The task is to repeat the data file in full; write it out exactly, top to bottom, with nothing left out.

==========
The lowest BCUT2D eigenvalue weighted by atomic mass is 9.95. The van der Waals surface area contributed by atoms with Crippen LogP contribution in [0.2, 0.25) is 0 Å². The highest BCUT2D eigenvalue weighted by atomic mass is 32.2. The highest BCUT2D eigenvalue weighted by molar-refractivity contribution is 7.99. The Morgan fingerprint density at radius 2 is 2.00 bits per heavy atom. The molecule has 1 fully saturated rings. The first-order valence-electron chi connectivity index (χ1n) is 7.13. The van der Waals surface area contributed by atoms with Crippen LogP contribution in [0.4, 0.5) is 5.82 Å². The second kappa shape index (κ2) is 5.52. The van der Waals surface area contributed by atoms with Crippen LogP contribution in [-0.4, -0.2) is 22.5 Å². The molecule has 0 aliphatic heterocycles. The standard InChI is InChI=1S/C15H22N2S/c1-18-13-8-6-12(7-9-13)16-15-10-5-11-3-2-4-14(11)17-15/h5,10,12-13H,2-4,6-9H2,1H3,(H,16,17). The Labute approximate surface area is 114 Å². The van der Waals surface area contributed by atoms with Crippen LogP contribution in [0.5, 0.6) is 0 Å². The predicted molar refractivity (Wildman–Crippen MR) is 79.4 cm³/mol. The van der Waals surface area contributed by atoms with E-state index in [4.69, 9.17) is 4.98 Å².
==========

The lowest BCUT2D eigenvalue weighted by atomic mass is 9.95. The van der Waals surface area contributed by atoms with Crippen LogP contribution in [0.2, 0.25) is 0 Å². The highest BCUT2D eigenvalue weighted by atomic mass is 32.2. The highest BCUT2D eigenvalue weighted by molar-refractivity contribution is 7.99. The Morgan fingerprint density at radius 2 is 2.00 bits per heavy atom. The molecule has 1 fully saturated rings. The first-order valence-electron chi connectivity index (χ1n) is 7.13. The van der Waals surface area contributed by atoms with Crippen LogP contribution in [0.4, 0.5) is 5.82 Å². The second kappa shape index (κ2) is 5.52. The van der Waals surface area contributed by atoms with Crippen LogP contribution in [-0.4, -0.2) is 22.5 Å². The molecule has 0 aliphatic heterocycles. The standard InChI is InChI=1S/C15H22N2S/c1-18-13-8-6-12(7-9-13)16-15-10-5-11-3-2-4-14(11)17-15/h5,10,12-13H,2-4,6-9H2,1H3,(H,16,17). The Labute approximate surface area is 114 Å². The van der Waals surface area contributed by atoms with Crippen LogP contribution in [0.5, 0.6) is 0 Å². The predicted molar refractivity (Wildman–Crippen MR) is 79.4 cm³/mol. The van der Waals surface area contributed by atoms with E-state index in [4.69, 9.17) is 4.98 Å².